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The Top 10 Best Rugby Captains of All Time

The Top 10 Best Rugby Captains of All Time - Absolute Rugby

Matthew Buckland |

Captaining a team to glory is what dreams are made of for most sportspeople. However, only a select few are lucky enough to get the opportunity. Leading a team requires more than being outstanding at your game; you’ve got to be mentally strong, communicate excellently, remain disciplined and level-headed, and so much more. 

Over the years of following the game, we’ve seen captains come and go. Some are successful, others less so, and only a few leave a lasting legacy.

With that in mind, who was the greatest rugby captain of all time? 

What makes a good rugby captain?

There is no single blueprint for being a good rugby captain. All of the names we’ll discuss below have had great success in their captaincy, but all have different personalities and leadership styles. 

In general, a rugby captain should have the following qualities:

  • A great player
  • Inspire confidence in their team
  • Takes responsibility 
  • Lead by example
  • Great sportsmanship 
  • Tactical knowhow 
  • Excellent communicator 
  • Emotional discipline 

Who is the best rugby captain?

As previously mentioned, there is more than one way to be a great captain. Therefore, it's difficult to pin down the best to do it. 

All successful skippers and inspiring leaders, here are our picks for the best rugby captains:

Martin Johnson - England - Lock 

A truly iconic name in English rugby, Martin Johnson first stepped up as captain for the Lions Tour of South Africa in 1997, where the Lions triumphed. In 1999, Johnson became England captain, leading the side for 39 matches, including winning the Grand Slam in the 2003 Six Nations and winning the Rugby World Cup in the same year. 

Following his retirement, Johnson became England's manager in 2008, where he led them to a Six Nations win in 2011. He left the post later in the year following a defeat in the World Cup quarter-final and hasn’t taken another management position since.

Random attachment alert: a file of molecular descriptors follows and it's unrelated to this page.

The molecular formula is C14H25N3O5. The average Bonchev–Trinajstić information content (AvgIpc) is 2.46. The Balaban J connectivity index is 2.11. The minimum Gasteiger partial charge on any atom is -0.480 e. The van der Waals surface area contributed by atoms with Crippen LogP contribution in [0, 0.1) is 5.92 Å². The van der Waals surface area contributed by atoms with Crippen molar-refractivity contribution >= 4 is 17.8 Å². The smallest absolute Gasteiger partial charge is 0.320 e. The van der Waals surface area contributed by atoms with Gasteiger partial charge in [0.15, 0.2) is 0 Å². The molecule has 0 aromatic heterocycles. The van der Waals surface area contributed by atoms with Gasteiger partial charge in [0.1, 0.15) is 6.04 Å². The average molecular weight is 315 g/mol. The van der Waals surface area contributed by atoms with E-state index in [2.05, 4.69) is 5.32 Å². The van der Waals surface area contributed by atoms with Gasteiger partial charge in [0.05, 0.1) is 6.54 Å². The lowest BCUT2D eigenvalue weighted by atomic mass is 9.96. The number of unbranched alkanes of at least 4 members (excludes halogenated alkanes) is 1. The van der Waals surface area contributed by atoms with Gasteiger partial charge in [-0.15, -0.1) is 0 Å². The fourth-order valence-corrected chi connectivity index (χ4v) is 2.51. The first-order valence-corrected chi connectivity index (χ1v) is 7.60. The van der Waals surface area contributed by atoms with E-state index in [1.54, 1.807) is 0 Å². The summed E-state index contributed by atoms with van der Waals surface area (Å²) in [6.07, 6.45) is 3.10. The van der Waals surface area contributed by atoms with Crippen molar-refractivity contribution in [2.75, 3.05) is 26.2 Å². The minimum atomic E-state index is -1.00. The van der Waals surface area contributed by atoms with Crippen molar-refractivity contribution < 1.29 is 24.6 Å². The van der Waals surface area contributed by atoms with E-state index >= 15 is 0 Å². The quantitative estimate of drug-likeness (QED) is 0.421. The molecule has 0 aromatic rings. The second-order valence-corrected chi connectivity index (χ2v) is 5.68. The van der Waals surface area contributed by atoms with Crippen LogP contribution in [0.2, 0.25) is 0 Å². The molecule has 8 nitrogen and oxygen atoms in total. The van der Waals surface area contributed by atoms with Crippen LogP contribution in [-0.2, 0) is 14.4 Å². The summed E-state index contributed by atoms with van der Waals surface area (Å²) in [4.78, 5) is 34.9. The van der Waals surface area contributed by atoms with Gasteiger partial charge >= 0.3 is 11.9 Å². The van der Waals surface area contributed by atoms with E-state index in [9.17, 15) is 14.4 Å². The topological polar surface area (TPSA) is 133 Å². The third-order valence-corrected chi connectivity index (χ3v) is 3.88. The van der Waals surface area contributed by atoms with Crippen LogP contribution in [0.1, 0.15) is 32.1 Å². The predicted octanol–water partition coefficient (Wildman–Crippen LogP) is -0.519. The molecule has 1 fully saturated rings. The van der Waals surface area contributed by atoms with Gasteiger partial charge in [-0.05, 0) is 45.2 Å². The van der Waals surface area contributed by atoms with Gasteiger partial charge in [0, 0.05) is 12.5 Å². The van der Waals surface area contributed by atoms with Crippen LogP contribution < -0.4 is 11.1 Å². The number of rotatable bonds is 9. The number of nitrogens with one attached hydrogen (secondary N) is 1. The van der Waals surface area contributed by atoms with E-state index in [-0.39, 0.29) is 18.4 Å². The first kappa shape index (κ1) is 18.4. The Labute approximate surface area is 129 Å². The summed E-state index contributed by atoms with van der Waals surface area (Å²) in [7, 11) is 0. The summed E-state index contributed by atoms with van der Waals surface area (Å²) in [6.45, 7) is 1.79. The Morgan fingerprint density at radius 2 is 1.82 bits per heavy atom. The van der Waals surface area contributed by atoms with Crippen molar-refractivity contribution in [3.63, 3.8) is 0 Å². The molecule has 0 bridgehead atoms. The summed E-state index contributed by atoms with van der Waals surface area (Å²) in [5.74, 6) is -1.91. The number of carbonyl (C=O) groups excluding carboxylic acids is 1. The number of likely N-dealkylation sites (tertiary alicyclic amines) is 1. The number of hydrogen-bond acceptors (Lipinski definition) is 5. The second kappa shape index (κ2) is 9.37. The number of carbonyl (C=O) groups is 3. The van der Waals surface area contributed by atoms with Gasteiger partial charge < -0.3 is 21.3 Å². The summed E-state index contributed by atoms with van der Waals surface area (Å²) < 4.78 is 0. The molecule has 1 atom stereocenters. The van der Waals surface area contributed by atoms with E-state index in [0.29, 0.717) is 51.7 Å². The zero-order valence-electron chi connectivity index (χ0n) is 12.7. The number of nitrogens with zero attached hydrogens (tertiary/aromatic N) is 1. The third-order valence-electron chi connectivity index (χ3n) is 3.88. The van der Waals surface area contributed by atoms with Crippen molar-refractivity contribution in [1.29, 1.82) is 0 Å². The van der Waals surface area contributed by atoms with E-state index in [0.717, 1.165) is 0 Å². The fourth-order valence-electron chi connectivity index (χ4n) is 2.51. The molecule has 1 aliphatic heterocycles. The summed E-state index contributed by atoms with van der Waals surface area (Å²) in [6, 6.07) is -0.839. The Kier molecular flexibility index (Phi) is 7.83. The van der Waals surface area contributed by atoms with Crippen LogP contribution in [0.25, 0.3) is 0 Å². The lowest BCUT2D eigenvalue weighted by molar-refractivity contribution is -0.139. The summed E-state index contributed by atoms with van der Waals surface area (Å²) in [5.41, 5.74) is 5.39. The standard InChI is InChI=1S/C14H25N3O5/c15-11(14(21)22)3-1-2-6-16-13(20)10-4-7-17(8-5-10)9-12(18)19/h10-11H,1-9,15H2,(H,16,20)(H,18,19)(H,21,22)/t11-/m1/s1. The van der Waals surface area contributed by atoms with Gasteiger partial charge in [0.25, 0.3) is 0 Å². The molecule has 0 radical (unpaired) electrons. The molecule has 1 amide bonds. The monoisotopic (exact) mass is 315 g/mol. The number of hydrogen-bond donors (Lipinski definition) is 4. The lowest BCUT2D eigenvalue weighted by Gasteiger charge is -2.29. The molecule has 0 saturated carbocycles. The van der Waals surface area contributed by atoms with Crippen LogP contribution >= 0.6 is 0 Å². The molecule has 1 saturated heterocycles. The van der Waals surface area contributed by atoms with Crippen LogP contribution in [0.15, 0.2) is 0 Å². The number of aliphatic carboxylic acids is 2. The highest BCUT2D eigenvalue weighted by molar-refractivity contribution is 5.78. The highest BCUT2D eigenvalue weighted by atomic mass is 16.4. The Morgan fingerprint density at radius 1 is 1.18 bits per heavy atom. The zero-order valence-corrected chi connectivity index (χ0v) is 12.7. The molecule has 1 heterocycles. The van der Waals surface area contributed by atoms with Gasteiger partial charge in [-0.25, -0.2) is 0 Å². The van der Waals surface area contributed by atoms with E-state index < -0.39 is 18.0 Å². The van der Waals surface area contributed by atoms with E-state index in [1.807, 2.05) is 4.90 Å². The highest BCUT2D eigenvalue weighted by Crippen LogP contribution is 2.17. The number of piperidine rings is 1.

Brian O’Driscoll - Ireland - Centre 

Widely regarded as one of the best rugby players of all time, Brian O’Driscoll captained Ireland from 2003 to 2012, as well as captaining the Lions for the 2005 tour of New Zealand. 

O’Driscoll has many achievements to his name. He is the fourth most-capped player in the history of rugby union, he is the highest try-scorer of all time in the history of Irish Rugby, and he holds the Six Nations record for most tries scored throughout the tournament. 

Francois Pienaar - Springboks - Flanker 

Perhaps one of rugby’s most pivotal moments, Francois Pienaar led the Springboks to victory in the 1995 World Cup, which was held in a divided, post-apartheid South Africa. The Springboks weren’t expected to perform well, ranked only ninth at the time. 

However, following the victory, Pienaar was presented the trophy by Nelson Mandela, wearing a Springbok jersey with Francois’ number on the back. Matt Damon portrayed Francois Pienaar in the 2009 film Invictus which told the remarkable story.

Sarah Hunter - England - Number 8

Making her England debut in 2007, Sarah Hunter is now the second most-capped England women’s player of all time. She has achieved a lot in her career and has become an inspiring figure in the women’s game. In 2016, Hunter was named as World Rugby Women’s Player of the Year; the following year, she captained the women’s team to the Women’s World Cup final. In 2019, the Red Roses secured the Grand Slam in the women’s Six Nations under Hunter’s captaincy.